Now I had to figure out how to place the rosettes on my wicker wreath.  I am sure if you wanted to use a Styrofoam wreath this would be so much easier to place but I love the natural look of wicker so it was harder to attach the rosettes.  I didn’t use hot glue, way too messy…so I got some good ol’ fishing line of the hubs and it worked perfectly!  Literally I roped/tied the rosettes on the wicker wreath.  Then I thought this fishing line will come in handy for making wreaths….it’s invisible and holds a lot of weight!  Now for the finished product.

You could simply hang it as is, but I took some leftover green burlap tied to the top and voila!  My rosette wicker wreath….it might be a bit plain, but I love it!  Once you get started you will be able to create something that you love too.

Thank you to RADMama for allowing me to be a guest on wreath week!   Also, I must pay special thanks to my two precious assistants during this project…they are my true inspiration!

    

Thanks Crista for this beautiful burlap rosette wreath tutorial.  Aren’t her two assistants precious!  Crista is a working mother of these two and still has time to craft!  Bravo to her and we look forward to more of her creative tutorials.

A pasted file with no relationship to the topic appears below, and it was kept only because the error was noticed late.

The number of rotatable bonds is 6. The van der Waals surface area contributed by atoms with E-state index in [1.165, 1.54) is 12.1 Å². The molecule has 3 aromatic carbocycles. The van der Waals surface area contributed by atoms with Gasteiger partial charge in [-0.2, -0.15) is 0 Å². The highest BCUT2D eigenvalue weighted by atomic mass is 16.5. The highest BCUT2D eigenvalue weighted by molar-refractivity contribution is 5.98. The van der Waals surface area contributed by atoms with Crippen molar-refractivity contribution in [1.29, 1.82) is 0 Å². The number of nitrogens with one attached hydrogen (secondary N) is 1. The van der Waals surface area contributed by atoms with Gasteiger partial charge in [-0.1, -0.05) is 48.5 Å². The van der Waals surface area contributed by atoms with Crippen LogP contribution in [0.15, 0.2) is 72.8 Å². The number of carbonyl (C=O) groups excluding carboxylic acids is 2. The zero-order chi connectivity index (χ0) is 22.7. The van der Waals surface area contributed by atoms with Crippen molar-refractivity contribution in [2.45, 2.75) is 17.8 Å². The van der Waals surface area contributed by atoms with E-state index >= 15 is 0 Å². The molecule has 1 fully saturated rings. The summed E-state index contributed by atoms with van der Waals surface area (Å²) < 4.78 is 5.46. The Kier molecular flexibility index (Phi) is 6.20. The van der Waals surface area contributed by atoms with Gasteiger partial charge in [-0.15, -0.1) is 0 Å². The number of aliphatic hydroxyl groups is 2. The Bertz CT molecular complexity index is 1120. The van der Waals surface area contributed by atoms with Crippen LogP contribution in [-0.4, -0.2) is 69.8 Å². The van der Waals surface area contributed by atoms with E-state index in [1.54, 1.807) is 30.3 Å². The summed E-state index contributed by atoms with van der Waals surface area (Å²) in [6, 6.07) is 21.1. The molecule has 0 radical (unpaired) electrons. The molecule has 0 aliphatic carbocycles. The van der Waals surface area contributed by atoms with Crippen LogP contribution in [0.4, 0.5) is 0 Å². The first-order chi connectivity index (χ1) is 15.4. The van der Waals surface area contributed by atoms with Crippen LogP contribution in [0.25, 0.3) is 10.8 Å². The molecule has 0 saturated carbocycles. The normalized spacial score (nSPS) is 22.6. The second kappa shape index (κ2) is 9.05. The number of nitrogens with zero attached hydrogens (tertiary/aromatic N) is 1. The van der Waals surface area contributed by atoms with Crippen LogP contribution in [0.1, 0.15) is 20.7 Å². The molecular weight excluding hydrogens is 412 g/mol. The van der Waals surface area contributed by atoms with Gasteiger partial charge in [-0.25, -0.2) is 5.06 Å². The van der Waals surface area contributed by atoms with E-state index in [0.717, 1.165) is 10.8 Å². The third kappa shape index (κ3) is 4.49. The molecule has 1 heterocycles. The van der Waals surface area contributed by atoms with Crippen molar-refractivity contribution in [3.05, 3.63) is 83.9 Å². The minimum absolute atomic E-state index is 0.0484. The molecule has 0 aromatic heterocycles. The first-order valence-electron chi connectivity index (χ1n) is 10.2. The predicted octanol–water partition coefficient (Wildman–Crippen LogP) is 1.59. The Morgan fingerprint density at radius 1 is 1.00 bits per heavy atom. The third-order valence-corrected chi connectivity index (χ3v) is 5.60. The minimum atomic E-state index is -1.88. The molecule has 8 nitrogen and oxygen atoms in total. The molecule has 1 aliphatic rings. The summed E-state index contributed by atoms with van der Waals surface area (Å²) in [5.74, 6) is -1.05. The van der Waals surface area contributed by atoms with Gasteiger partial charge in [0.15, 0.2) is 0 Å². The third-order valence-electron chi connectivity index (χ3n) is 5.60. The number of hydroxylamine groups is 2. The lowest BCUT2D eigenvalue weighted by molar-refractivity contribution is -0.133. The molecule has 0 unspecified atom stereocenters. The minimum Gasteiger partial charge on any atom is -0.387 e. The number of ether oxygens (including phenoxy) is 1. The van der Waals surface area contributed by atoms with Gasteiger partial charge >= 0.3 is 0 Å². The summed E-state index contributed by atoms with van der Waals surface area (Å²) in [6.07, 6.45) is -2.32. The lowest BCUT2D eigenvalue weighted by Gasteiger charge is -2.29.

Enjoy!

RAD Mama

Wreath Week–Day 2

My second wreath for the week is actually letters I made for my daughter’s baptism.  This is seriously easy.  I had this idea of doing my daughter’s initials to help jazz up a blank wall in our kitchen (where everyone stands when you host a party!).  These are made of a pool noodle and some paper from the weekly ads!  Check out the tutorial below and get to crafting.

1 pool noodle

paper

silver duct tape

1 roll silver flowery design duct tape

1 roll of pink design duct tape

scissors

scotch tape

coordinating flowers

a few inches of silver ribbon

I played with the noodle a bit to see about where I needed to cut.  Mine was a D so I shaped the curved part of the D and then used a serrated knife to cut the noodle.